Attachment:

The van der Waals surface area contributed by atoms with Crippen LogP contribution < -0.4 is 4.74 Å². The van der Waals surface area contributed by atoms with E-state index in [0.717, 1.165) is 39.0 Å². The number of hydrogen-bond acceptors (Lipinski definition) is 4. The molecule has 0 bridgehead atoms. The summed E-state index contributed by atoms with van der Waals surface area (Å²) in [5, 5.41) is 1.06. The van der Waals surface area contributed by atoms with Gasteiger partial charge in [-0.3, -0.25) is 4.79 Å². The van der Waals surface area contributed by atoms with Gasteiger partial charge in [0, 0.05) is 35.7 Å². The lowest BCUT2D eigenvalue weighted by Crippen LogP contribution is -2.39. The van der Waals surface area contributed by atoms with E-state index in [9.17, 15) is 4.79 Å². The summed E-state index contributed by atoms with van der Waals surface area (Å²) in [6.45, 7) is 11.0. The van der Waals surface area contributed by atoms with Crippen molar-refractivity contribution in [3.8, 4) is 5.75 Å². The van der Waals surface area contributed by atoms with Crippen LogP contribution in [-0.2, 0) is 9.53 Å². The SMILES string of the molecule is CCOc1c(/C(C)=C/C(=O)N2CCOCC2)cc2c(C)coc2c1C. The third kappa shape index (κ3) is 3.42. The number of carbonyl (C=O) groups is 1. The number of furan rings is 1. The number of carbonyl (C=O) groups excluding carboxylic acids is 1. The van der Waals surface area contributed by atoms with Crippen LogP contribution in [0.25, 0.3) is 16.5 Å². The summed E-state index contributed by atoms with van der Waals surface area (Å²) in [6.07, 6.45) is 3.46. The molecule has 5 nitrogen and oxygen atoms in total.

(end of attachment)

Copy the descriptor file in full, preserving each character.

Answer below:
The van der Waals surface area contributed by atoms with Crippen LogP contribution < -0.4 is 4.74 Å². The van der Waals surface area contributed by atoms with E-state index in [0.717, 1.165) is 39.0 Å². The number of hydrogen-bond acceptors (Lipinski definition) is 4. The molecule has 0 bridgehead atoms. The summed E-state index contributed by atoms with van der Waals surface area (Å²) in [5, 5.41) is 1.06. The van der Waals surface area contributed by atoms with Gasteiger partial charge in [-0.3, -0.25) is 4.79 Å². The van der Waals surface area contributed by atoms with Gasteiger partial charge in [0, 0.05) is 35.7 Å². The lowest BCUT2D eigenvalue weighted by Crippen LogP contribution is -2.39. The van der Waals surface area contributed by atoms with E-state index in [9.17, 15) is 4.79 Å². The summed E-state index contributed by atoms with van der Waals surface area (Å²) in [6.45, 7) is 11.0. The van der Waals surface area contributed by atoms with Crippen molar-refractivity contribution in [3.8, 4) is 5.75 Å². The van der Waals surface area contributed by atoms with Crippen LogP contribution in [-0.2, 0) is 9.53 Å². The SMILES string of the molecule is CCOc1c(/C(C)=C/C(=O)N2CCOCC2)cc2c(C)coc2c1C. The third kappa shape index (κ3) is 3.42. The number of carbonyl (C=O) groups is 1. The number of furan rings is 1. The number of carbonyl (C=O) groups excluding carboxylic acids is 1. The van der Waals surface area contributed by atoms with Crippen LogP contribution in [0.25, 0.3) is 16.5 Å². The summed E-state index contributed by atoms with van der Waals surface area (Å²) in [6.07, 6.45) is 3.46. The molecule has 5 nitrogen and oxygen atoms in total.